It is always up to the court to decide about children. Sending them to a home for children without filial protection or, in this case, to their grandmother, is contingent on the other holder of parental responsibility being unable or unwilling to exercise their parental responsibility.

Article 151. 4 of the Family Code states that “for sufficiently justified reasons, and taking into account the best interests of children and adolescents, guardianship and care may be temporarily transferred to grandmothers, grandfathers, other relatives, or persons close to the family, provided that they have asked the court, or it has been shifted to them by the holders of parental responsibility (…)”.

Like many Cuban mothers in her situation, Guerra Rodriguez has been threatened by the police with forced eviction.
“Since I’ve been here I have received three summons from the police to tell me that I must leave or they’ll come to remove me by force,” the mother told DIARIO DE CUBA.

“On police citations I’ve been told I could go to jail for two to five years for what I did.”

If police officers alone remove this woman from the premises she occupies, they will be violating the provisions of Ruling 471/2023 of the People’s Supreme Court of Cuba on the crime of usurpation and how to act in such cases. This regulation makes it clear that in no case do the police have exclusive powers to take measures such as eviction. Rather, they must always act in conjunction with the housing authorities, in the case of private dwellings, and the owners’ administrations, or legal entities, in the case of commercial premises.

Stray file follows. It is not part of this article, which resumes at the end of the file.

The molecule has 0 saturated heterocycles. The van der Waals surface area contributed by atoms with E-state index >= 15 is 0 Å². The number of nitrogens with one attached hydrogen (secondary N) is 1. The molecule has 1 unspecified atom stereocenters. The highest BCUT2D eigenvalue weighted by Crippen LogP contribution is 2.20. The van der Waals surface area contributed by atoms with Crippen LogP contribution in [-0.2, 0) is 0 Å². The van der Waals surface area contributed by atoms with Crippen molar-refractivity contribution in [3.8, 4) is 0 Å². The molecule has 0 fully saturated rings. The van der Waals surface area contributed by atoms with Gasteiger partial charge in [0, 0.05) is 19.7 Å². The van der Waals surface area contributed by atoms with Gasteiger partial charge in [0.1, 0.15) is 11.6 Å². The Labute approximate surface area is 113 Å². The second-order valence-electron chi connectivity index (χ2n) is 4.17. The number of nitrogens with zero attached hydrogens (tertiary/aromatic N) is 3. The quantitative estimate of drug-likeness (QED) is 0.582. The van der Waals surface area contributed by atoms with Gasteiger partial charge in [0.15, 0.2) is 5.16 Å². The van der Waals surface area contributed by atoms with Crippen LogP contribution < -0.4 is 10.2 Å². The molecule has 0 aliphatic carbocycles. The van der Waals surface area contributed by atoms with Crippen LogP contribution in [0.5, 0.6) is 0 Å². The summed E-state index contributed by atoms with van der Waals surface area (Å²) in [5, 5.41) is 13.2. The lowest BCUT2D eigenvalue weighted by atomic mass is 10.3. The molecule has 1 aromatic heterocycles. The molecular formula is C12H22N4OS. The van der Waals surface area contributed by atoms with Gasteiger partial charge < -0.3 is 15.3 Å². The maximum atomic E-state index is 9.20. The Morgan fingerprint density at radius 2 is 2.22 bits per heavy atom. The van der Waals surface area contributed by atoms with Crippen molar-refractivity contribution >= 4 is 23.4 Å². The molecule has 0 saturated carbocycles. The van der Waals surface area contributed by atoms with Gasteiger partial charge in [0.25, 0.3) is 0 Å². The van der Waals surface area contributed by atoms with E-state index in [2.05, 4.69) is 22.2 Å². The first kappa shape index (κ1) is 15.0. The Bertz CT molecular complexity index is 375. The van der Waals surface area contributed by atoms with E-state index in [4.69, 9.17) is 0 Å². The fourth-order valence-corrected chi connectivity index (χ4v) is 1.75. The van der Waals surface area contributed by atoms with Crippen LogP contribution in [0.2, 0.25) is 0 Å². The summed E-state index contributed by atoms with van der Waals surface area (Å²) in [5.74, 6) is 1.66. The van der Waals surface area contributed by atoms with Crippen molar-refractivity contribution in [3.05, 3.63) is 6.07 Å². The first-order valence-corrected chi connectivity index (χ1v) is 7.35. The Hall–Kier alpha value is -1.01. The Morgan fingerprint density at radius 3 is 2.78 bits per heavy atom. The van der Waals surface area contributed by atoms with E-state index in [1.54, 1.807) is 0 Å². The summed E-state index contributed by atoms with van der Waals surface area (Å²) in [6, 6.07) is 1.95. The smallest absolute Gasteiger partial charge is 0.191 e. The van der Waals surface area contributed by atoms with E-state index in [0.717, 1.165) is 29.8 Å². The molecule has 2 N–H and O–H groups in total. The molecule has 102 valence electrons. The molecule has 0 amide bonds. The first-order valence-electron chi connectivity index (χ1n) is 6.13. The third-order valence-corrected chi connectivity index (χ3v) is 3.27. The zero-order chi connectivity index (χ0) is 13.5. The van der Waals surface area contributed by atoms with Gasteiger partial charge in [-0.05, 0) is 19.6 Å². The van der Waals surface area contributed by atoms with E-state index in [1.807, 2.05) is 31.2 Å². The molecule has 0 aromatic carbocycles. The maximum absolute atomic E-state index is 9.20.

“In the case of the illegitimate occupation or seizure of a dwelling, in which the owners are temporarily absent, the acting authority will immediately inform the National Revolutionary Police so that, together with the administrative bodies responsible for the housing system, territorial and urban planning, the community prevention bodies, and the municipal administrative councils, through the intendant, they may take measures aimed at promptly restoring the law broken,” the ruling states. Other measures may also be resorted to; eviction is the final option.

“In the carrying out of these processes, the acting authority, assisted by the National Revolutionary Police and the administrative, preventive and other bodies mentioned, shall adopt rational and proportional measures towards those persons who are not considered perpetrators, but rather are affected by their association with the perpetrator, among which minors, the elderly and others in vulnerable situations stand out.”

“The same procedure shall apply when the occupation or seizure occurs involving premises belonging to legal persons, in which the administrative authorities, owners of the property affected by the crime, are those responsible for redressing the legality violated, together with other groups or institutions deemed appropriate, and the National Revolutionary Police.”